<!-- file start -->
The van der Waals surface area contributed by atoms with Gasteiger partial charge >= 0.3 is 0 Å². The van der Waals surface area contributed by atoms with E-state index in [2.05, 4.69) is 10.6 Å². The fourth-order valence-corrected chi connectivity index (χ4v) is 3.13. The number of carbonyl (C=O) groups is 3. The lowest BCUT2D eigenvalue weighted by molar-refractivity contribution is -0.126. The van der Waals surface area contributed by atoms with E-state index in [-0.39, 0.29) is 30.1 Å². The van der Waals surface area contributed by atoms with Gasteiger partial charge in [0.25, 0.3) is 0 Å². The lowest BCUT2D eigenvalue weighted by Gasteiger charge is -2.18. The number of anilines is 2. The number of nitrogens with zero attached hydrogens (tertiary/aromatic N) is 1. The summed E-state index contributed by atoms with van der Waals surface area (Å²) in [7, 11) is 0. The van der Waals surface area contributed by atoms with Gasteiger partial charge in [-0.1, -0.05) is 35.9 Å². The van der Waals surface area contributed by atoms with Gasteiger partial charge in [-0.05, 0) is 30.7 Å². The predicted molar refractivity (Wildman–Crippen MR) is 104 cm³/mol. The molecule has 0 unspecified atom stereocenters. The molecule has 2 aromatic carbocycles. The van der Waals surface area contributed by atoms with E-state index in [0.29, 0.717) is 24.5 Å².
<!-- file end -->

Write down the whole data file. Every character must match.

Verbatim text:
The van der Waals surface area contributed by atoms with Gasteiger partial charge >= 0.3 is 0 Å². The van der Waals surface area contributed by atoms with E-state index in [2.05, 4.69) is 10.6 Å². The fourth-order valence-corrected chi connectivity index (χ4v) is 3.13. The number of carbonyl (C=O) groups is 3. The lowest BCUT2D eigenvalue weighted by molar-refractivity contribution is -0.126. The van der Waals surface area contributed by atoms with E-state index in [-0.39, 0.29) is 30.1 Å². The van der Waals surface area contributed by atoms with Gasteiger partial charge in [0.25, 0.3) is 0 Å². The lowest BCUT2D eigenvalue weighted by Gasteiger charge is -2.18. The number of anilines is 2. The number of nitrogens with zero attached hydrogens (tertiary/aromatic N) is 1. The summed E-state index contributed by atoms with van der Waals surface area (Å²) in [7, 11) is 0. The van der Waals surface area contributed by atoms with Gasteiger partial charge in [-0.1, -0.05) is 35.9 Å². The van der Waals surface area contributed by atoms with Gasteiger partial charge in [-0.05, 0) is 30.7 Å². The predicted molar refractivity (Wildman–Crippen MR) is 104 cm³/mol. The molecule has 0 unspecified atom stereocenters. The molecule has 2 aromatic carbocycles. The van der Waals surface area contributed by atoms with E-state index in [0.29, 0.717) is 24.5 Å².